In so many parts of our lives we can follow religious or secular law or custom yet miss the opportunity to testify to the richness of the Gospel’s call to reconciliation, honor, integrity, love.  Our goal always should be deeper integrity, wider mercy, higher ground.  The things that happen to us, and especially the most challenging things, are opportunities to inhabit the Gospel – when we are really angry at someone, when we are tempted to do what we know is wrong, when our marriages are on the rocks, when we make promises or take stands.  Jesus announced that he did not come to abolish the law and the prophets but to fulfill them, and his teachings in our scripture passage today are about how we are to do the same in our daily lives.  We do not abolish or disregard the law, we fill in its precepts and complete it by the righteousness of our living in every way that we treat other people.

            What other laws might we apply ourselves to?  There is the commandment not to steal.  Theft can be about property but also ideas, and we know that plagiarism is wrong.  Can we fulfill this law perhaps by being relentless in acknowledging the influence of others ideas upon our own, in giving generous credit wherever it is due, in encouraging others in whatever is their work rather than appropriating it for ourselves?  Similarly, we are never to lie, but how might we move to the higher ground of being relentless in telling the truth in all moments of our lives?  Truths of every kind?  How might we call out the lies and deceptions in our public and private lives?  We understand that we are not to tell lies ourselves, but shall we not also refuse to live with any lie in our midst?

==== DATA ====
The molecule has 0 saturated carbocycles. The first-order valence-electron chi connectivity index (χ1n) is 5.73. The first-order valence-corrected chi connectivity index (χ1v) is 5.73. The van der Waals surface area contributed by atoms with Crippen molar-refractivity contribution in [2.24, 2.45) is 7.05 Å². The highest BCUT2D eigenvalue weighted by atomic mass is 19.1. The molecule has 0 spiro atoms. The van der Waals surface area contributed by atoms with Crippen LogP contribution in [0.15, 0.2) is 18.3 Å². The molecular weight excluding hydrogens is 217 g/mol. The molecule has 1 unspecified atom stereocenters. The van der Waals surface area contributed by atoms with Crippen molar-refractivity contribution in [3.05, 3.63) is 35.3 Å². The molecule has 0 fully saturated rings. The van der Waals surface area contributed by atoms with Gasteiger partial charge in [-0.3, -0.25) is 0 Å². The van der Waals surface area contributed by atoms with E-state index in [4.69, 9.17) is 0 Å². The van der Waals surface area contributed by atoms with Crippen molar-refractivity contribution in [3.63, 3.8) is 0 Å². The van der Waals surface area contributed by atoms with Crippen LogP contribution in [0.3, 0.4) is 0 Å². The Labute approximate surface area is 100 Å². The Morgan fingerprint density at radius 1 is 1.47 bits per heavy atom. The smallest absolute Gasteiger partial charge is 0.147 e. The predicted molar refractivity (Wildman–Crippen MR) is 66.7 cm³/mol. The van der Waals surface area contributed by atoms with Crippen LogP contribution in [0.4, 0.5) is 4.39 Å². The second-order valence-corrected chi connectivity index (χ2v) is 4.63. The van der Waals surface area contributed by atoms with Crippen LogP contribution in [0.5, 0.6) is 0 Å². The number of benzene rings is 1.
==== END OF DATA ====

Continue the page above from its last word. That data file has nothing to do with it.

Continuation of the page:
Let’s think about what this means in our common life.  We are taught in our faith to welcome the stranger, to believe that in doing so we may be entertaining angels unaware.  We are to practice in all moments a ministry of hospitality.   We are to remember that the infant Jesus became a refugee with his family, fleeing the murderous rage of Herod.  As our country wrestles with very different ideas of religious and secular mandates on whether to welcome immigrants, refugees, students, teachers, doctors, and even tourists, what is the higher ground towards which we should be climbing in welcoming the stranger?  The stuff that fills the pages of our newspapers is absolutely questions of religious ethics.  If the current court ruling continues to stand, this country will continue to admit strangers regardless of which country issued their passport.  What does it mean to welcome a stranger?  Is it simply to permit them entry?  That observes the law to welcome the stranger but does it fulfill the law?   How do we fulfill that law?  How do we not rest on our laurels regarding laws we were never going to break but move to the higher ground of fulfilling the ethics of the deeper reality?

            I think that, in a Christian understanding, fulfillment of the teaching to welcome the stranger isn’t simply allowing people on our soil but making sure that they thrive here.  “Welcome” is about truly seeing the other and ensuring their welfare.  “Welcome” is about creating a home, about welcoming someone into our home.  Welcome is about a caring and close community, safety, a house that can become a home of one’s own, relationships, food security, education, acceptance, love, generosity, inclusion, respect.  This is what I hope that we who are Christian will be allowed to provide, and that we will step up to higher ground to truly fulfill.

            Deeper integrity, wider mercy, higher ground.  Commandments, laws, and Executive Orders abound in our lives.  Jesus asks us to interrogate them and to interrogate ourselves so that we might turn every prescription for our behavior into an opportunity to testify to the Gospel.  And it’s not just about laws – so many things happen to us in our lives, wonderful things, mundane things, painful or ugly things.  Where, in each of them, is our chance to testify?  To peel away the visible layers of what is required of us and to shine a light upon the testimony that is enabled for us?  What does the law of love command us to do, regardless of what we are actually allowed to do?  Where is our opportunity to testify to love, mercy, reconciliation, forgiveness, honesty, integrity, generosity, the Gospel of Jesus Christ?  The days and years ahead of us are going to give us untold opportunities to reach for higher ground, higher than what simple law or custom will ask of us, and I pray that God will light the way for us on that uphill path.




Feasting on the Word, Year A, Vol. 1, D.L. Bartlett and B.B. Taylor, eds. (Louisville: WJK Press, 2008), pp. 356-361.